Takin’ care of business and working overtime, work out.

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This song definitely meets at least two of my prerequisites for a guaranteed successful (wedding) dance song: 1. An instantly recognizable instrumental guitar hook; 2. And easily acquired “sing-alongability.” It’s really is perfect to add to our Classic Rock repertoire.
Let me know what you think.
-Doug

 

Old Time Rock and Roll-Bob Seger

My only goal at any party is to get the dance floor packed, and keep it packed for as long as possible.

Rule No. 1 People dance to songs to which they can sing along to, or are at least familiar with. Although we haven’t played this song in at least a dozen years, it’s fun to consider it here on a Throwback Thursday.
Rule No. 2 People are much more likely to start dancing to songs whose instrumental introductions are immediately familiar.

Bob Seger’s “Old Time Rock and Roll” became the classic example of just such a recognizable introduction in this scene that made an overnight star of a young Tom Cruise from the movie “Risky Business.”

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Other examples would be the guitar intro to Lynyrd Skynyrd’s “Sweet Home Alabama,” or The Rolling Stones’ “Start Me Up” (or any of a dozen other Stones tunes.) Usher’s 4-note synthesizer intro to “Yeah” is a more contemporary example of song introductions that get people running to the dance floor. Don’t forget about oldies “Shout,” and “Twist ‘n Shout.” I think you get the idea!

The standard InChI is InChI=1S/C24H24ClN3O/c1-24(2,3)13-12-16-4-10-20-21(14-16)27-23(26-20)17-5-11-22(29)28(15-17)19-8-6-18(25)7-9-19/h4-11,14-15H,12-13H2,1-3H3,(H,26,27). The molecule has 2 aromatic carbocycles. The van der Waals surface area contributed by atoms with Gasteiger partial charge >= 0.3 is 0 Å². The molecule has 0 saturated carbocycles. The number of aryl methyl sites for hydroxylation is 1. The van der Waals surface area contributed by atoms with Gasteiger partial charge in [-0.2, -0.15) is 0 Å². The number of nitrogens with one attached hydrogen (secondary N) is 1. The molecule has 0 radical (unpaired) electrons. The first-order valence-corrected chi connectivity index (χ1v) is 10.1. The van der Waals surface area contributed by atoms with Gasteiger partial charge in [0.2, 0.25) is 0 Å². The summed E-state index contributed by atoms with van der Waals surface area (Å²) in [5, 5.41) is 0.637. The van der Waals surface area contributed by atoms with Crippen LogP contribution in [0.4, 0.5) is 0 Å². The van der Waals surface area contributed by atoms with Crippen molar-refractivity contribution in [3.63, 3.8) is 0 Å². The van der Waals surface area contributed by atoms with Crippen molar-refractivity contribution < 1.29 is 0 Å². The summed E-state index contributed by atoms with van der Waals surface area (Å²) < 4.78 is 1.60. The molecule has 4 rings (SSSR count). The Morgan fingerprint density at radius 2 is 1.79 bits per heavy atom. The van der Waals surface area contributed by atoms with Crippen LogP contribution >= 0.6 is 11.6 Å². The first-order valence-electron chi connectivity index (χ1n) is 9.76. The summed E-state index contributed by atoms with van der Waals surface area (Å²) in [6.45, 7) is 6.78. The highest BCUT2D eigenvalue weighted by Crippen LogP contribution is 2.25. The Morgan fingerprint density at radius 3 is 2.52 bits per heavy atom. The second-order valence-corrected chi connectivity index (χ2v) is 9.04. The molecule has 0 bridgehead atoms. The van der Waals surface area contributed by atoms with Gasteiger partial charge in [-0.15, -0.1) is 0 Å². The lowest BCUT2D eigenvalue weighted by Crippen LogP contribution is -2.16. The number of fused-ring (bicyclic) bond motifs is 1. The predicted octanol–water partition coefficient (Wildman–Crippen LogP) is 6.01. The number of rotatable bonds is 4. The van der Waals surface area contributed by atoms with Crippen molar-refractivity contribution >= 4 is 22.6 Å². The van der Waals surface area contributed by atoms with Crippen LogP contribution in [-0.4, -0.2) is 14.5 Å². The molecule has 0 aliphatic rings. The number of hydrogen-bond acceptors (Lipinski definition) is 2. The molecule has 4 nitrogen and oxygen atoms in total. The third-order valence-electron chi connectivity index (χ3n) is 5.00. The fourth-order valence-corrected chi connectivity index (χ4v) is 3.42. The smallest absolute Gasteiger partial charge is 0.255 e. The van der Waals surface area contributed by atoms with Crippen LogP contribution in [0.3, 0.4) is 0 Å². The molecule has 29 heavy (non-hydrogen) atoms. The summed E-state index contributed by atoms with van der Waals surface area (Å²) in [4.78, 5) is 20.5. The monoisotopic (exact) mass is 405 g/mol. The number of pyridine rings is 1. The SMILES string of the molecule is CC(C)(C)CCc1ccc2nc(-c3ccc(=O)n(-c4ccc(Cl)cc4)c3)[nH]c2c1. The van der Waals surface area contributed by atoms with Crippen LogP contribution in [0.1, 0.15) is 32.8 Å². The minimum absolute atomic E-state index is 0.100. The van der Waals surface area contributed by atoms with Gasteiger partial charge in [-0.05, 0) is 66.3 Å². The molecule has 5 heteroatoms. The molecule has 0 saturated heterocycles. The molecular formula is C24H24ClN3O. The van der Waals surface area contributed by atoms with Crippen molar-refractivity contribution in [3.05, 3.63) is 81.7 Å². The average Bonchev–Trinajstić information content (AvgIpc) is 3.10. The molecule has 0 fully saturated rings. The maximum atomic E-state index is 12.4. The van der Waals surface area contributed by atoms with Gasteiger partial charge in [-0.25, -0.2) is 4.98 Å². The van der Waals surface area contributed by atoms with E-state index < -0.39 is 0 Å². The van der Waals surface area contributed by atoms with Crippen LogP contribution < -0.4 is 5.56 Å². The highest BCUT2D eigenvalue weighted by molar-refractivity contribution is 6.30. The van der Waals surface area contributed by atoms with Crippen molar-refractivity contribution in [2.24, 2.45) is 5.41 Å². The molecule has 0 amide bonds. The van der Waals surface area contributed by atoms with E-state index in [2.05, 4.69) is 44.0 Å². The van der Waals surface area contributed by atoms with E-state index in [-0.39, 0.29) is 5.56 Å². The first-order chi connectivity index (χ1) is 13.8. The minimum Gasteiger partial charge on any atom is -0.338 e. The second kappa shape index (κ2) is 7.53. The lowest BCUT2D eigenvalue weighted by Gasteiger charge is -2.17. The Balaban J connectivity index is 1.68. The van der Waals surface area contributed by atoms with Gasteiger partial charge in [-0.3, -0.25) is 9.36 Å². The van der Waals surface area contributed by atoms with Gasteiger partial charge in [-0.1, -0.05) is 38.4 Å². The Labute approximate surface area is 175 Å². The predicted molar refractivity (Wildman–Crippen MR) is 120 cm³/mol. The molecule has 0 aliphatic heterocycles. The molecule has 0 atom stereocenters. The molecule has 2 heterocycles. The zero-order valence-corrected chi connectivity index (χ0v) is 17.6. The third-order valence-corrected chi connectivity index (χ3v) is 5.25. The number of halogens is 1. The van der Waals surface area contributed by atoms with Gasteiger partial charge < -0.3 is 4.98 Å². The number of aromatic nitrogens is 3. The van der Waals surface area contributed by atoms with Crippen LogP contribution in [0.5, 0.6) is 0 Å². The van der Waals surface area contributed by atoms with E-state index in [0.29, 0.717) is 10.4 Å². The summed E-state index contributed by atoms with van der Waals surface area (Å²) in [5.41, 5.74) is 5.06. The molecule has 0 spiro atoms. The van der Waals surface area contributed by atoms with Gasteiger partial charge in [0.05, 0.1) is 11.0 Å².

Let me know what you think.
Doug

Pride & Joy-Stevie Ray Vaughan

The lyrics to Stevie Ray Vaughan’s rock classic “Pride and Joy” don’t much deeper than “Yeah I love my lady, she’s long and lean…she’s my swet little baby, I’m her little lover boy.” But the no-prisoners guitar and hard-driving lyrics propel this blues anthem into a perennial party favorite.

Well you’ve heard about love givin’ sight to the blind
My baby’s lovin’ cause the sun to shine
She’s my sweet little thang she’s my pride and joy
She’s my sweet little baby I’m her little lover boy

Yeah I love my baby heart and soul
Love like ours won’t never grow old
She’s my sweet little thang she’s my pride and joy
She’s my sweet little baby I’m her little lover boy

 

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We first played “Pride and Joy” with the father of the bride singing lead and playing guitar. Now that was fun. Any time you can make a wedding feel more like a “black tie frat party” you should go for it.

Let me know what you think.
-Doug

 

Sweet Child O’ Mine-Guns N’ Roses

If someone told me I’d be getting people dancing to Guns N’ Roses when I was studying to be a classical pianist, I probably would have been kicked out of school. But I love what I do, and nothing gets people dancing like “Anthem Rock.” 

The key to a great dance song is having an instantly recognizable opening. The classic is the piano intro to “Old Time Rock ‘n Roll” which I wrote an entire blog post about.  That used to be perfect to get people running to the dance floor, until it hit the point of over saturation, landing it in the “Celebration”/”Hot Hot Hot”/”Mony Mony” cheeseball junk heap.

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Check out the instantly guitar opening of this “Sweet Child O’ Mine.” I’ve often written about how people dance to what they can sing along to, even if they don’t know the lyrics. Hearing the opening screaming guitar line makes this rock classic an instant dance hit. And more importantly instantly packs the dance floor.

Let me know what you think.
-Doug